Not exactly.  Shorts can produce transients, which can destroy junctions.
There are also some reverse-biased diodes.  One across the 4 2N3771's, and I think one across the output as transient protection.  Either or both of those might also be shorted.  Although, the one across the 2N3771's would have probably been detected when he checked the transistors.

Quote
Other possibilities are the diodes of the bridge and the TIP29 driver Q2.

A bridge diode failure would have produced blown 120V fuses without shorting the output.  If there is still over voltage after disconnecting the SCR crowbar, then possibly the TIP-29 driver.  I think in saying he found a shorted 2N3771, it implied that he checked the other three.  If I find one bad one, I usually replace them all.  Actually, 2N5686's are a more rugged, 50A equivalent and I use them in all of my supplies to replace 2N3771's.  There's a good tutorial on Astrons over at http://www.repeater-builder.com/astron/astron-index.html

The LM723 in Astrons is well protected, unlike some other designs.  
« Last Edit: January 27, 2013, 05:39:03 AM by W6EM » Logged
KA4POL
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« Reply #7 on: January 27, 2013, 05:46:07 AM »

Other possibilities are the diodes of the bridge and the TIP29 driver Q2.

A bridge diode failure would have produced blown 120V fuses without shorting the output.  If there is still over voltage after disconnecting the SCR crowbar, then possibly the TIP-29 driver.
With low voltage at the output there could be one or more open diodes. Where was over voltage mentioned?
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AC5UP
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« Reply #8 on: January 27, 2013, 06:47:53 AM »

Whenever you have a good solid C to E short inside a pass transistor... What I call "welded up"... The new circuit is a direct shot from the + side of the big momma' electrolytic to the + terminal on the output.  There is no regulation, there is no foldback protection, everything the transformer can provide is dumped straight across the crowbar circuit.

With a little luck the fuse blows before the SCR smokes.  Because if the SCR opens you'll see ~22 volts DC across the load and that will toast your Yaekencom 756 Pro III Mark V Deluxe Export Edition radio with extreme prejudice.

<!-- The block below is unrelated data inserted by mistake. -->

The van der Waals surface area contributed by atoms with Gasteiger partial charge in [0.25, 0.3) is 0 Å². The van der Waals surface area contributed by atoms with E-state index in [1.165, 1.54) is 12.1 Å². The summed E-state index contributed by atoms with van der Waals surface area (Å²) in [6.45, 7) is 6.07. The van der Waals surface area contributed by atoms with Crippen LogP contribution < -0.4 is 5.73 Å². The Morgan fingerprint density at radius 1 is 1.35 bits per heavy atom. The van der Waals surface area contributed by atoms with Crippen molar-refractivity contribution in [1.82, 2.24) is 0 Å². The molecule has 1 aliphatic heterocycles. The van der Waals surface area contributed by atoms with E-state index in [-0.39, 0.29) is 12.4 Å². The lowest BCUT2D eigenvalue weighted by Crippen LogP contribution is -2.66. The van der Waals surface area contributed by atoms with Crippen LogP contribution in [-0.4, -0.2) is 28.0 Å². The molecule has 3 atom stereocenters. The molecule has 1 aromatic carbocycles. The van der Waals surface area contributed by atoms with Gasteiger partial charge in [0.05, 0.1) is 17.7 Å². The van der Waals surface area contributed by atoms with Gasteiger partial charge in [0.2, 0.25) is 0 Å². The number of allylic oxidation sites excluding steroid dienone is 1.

Note To W4DL:  Yes, you could have a shorted SCR and when the '723 chip goes into protected shutdown a volt or two across the output terminals is not unusual.  You can test this theory very easily by disconnecting the crowbar circuit.  Open the connection between the SCR and the + terminal, then measure the output voltage with no load on the supply.  If it's 13-ish you need to repair the crowbar circuit, if it's 16 to 22-ish volts the crowbar circuit is doing exactly what it's supposed to.

Then you get to figure out what's hosed in the regulator circuit.

BTW:  Do a search here on eHam for " Astron 35 " and see what comes back.  This isn't the first thread about this exact problem and probably won't be the last............  Tongue
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W6EM
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« Reply #9 on: January 27, 2013, 07:06:57 AM »

Other possibilities are the diodes of the bridge and the TIP29 driver Q2.

A bridge diode failure would have produced blown 120V fuses without shorting the output.  If there is still over voltage after disconnecting the SCR crowbar, then possibly the TIP-29 driver.
With low voltage at the output there could be one or more open diodes. Where was over voltage mentioned?
 Nope.  But, if you read about the pegged ammeter before and after attempted repair, that's a VERY strong clue that the crowbar is either 1. doing its job as intended, or 2. providing a serious short across the output to test the high side fuse........  Hard to get observed high voltage across a dead short.
« Last Edit: January 27, 2013, 07:29:12 AM by W6EM » Logged
N4CR